Yesterday I finally got my long awaited Bamboo Manga. I had been waiting for this day very intently. As soon as it arrived I was eager to play with it. Like with many electronic items I had to input the drivers and programs, which was actually rather easy and did not take too long. The only thing I could complain about right away is that I could not use the tutorial at all, I even reinstalled both the Bamboo drivers/programs and also the Adobe applications (which are needed to use the wacom programs). Despite that I did not seem to have any problems at all. There are some preinstalled games in a little application named Bamboo dock (which starts automatically), the games help first time users to get a feel for the pen and the tablet. After all, most people who use such a system for the first time may have a bit of a learning curve at the beggining since it is quite different looking at the computer screen instead of looking down where you would normally be drawing.
There are also some simple drawing programs that can be used. Sure, they are simple but even so, just by seeing how much I could do with just that was amazing.
I know it kinda sucks, but this was my first try at drawing without practicing beforehand. It was made using a picture of “the Mona Lisa” as the background.
You may laugh but please, not too hard.
After finishing installing the programs and playing around with the settings for a couple of minutes I began to draw a couple of things (just figures and lines, as well as playing with the brushes). Eventually when I sort of got the feel for it, I began to draw on Open Canvas Lite (so far I like it more than Corel Painter). Here is the picture below.
When I finish my Yakumo drawing I’ll post it up (Yakumo is my favorite female character on School Rumble by the way, well alongside Eri).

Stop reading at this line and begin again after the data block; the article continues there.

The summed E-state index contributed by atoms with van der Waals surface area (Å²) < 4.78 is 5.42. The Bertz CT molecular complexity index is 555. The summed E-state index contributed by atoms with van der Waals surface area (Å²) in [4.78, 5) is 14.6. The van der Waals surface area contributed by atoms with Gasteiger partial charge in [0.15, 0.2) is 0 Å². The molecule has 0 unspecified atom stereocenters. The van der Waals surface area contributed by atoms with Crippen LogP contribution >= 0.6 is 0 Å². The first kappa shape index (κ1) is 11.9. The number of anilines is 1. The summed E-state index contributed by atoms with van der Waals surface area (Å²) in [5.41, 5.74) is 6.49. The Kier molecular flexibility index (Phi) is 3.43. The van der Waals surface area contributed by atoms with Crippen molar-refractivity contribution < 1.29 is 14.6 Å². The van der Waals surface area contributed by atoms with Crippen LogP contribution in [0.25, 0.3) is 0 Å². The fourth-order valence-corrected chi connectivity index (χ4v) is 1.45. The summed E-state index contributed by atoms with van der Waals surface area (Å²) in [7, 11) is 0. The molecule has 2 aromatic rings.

I was actually surprised I would start getting the hang of drawing on the tablet so fast. There are some movements one has to beware of (otherwise the lines one would normally want will be too long, since te tablet is smaller than a normal piece of paper). Other than that it is just like drawing on paper, there are the obvious advantages of course. Like clean erasing and so on. Plus, one can save a lot of money this way as well (not having the need to buy more paint, markers, pencils, etc.) So far I really like it.
About a year ago I did a quick report of what I thought about my new Bamboo Manga. The reason being that I seriously could not find much information about it online except for the little information Wacom provided on their website. That information was not enough though. And judging by the amounts of visits I get to my page because of this post in question, I assume it is the same for the rest of you.
I had to think quite hard of whether I should buy it or not, in the end I did. Was it worth it? It surprisingly was, it was so responsive I was actually really surprised. But of course there are some aspects that one has to get used to of course, such as looking up at the computer screen instead of looking down at your hands while drawing (this was the most challenging aspect I had to go through at the beggining). But luckily we as humans are capable of adjusting, so with practice this feeling does go away.
This video does not go in great depth, but it does provide some more information about the Bamboo Manga. I left out installation processes, as well as some real tests to see just how much one can bring out of the tablet. But the artwork in the box does give one a glimpse of what is possible if one practices dilligently enough. If you, the viewer, ask me to go into even more details about how to customize the button options, go through the installation and setup process I might consider it. But this should be a good amount of information for now.
If you happen to have any more questions go right ahead and ask.
Till next time